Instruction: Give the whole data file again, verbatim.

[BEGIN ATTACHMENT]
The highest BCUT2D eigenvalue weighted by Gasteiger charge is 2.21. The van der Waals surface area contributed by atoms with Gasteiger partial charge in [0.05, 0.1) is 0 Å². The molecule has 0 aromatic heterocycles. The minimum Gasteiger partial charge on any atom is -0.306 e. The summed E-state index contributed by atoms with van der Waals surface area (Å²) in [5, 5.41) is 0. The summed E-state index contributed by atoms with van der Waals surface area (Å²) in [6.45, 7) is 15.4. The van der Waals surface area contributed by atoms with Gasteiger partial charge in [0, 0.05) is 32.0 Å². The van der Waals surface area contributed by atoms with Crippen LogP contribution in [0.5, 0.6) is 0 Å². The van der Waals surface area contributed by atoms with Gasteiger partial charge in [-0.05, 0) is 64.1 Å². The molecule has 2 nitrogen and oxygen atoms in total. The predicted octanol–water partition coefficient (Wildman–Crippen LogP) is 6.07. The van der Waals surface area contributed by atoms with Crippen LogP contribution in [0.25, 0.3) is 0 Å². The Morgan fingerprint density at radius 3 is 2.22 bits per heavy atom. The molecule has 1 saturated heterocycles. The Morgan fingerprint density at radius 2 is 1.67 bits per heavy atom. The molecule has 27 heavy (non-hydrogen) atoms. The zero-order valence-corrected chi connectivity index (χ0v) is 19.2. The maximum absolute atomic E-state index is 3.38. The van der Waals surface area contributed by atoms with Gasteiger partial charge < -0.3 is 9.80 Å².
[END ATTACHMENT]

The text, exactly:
The highest BCUT2D eigenvalue weighted by Gasteiger charge is 2.21. The van der Waals surface area contributed by atoms with Gasteiger partial charge in [0.05, 0.1) is 0 Å². The molecule has 0 aromatic heterocycles. The minimum Gasteiger partial charge on any atom is -0.306 e. The summed E-state index contributed by atoms with van der Waals surface area (Å²) in [5, 5.41) is 0. The summed E-state index contributed by atoms with van der Waals surface area (Å²) in [6.45, 7) is 15.4. The van der Waals surface area contributed by atoms with Gasteiger partial charge in [0, 0.05) is 32.0 Å². The van der Waals surface area contributed by atoms with Crippen LogP contribution in [0.5, 0.6) is 0 Å². The van der Waals surface area contributed by atoms with Gasteiger partial charge in [-0.05, 0) is 64.1 Å². The molecule has 2 nitrogen and oxygen atoms in total. The predicted octanol–water partition coefficient (Wildman–Crippen LogP) is 6.07. The van der Waals surface area contributed by atoms with Crippen LogP contribution in [0.25, 0.3) is 0 Å². The Morgan fingerprint density at radius 3 is 2.22 bits per heavy atom. The molecule has 1 saturated heterocycles. The Morgan fingerprint density at radius 2 is 1.67 bits per heavy atom. The molecule has 27 heavy (non-hydrogen) atoms. The zero-order valence-corrected chi connectivity index (χ0v) is 19.2. The maximum absolute atomic E-state index is 3.38. The van der Waals surface area contributed by atoms with Gasteiger partial charge < -0.3 is 9.80 Å².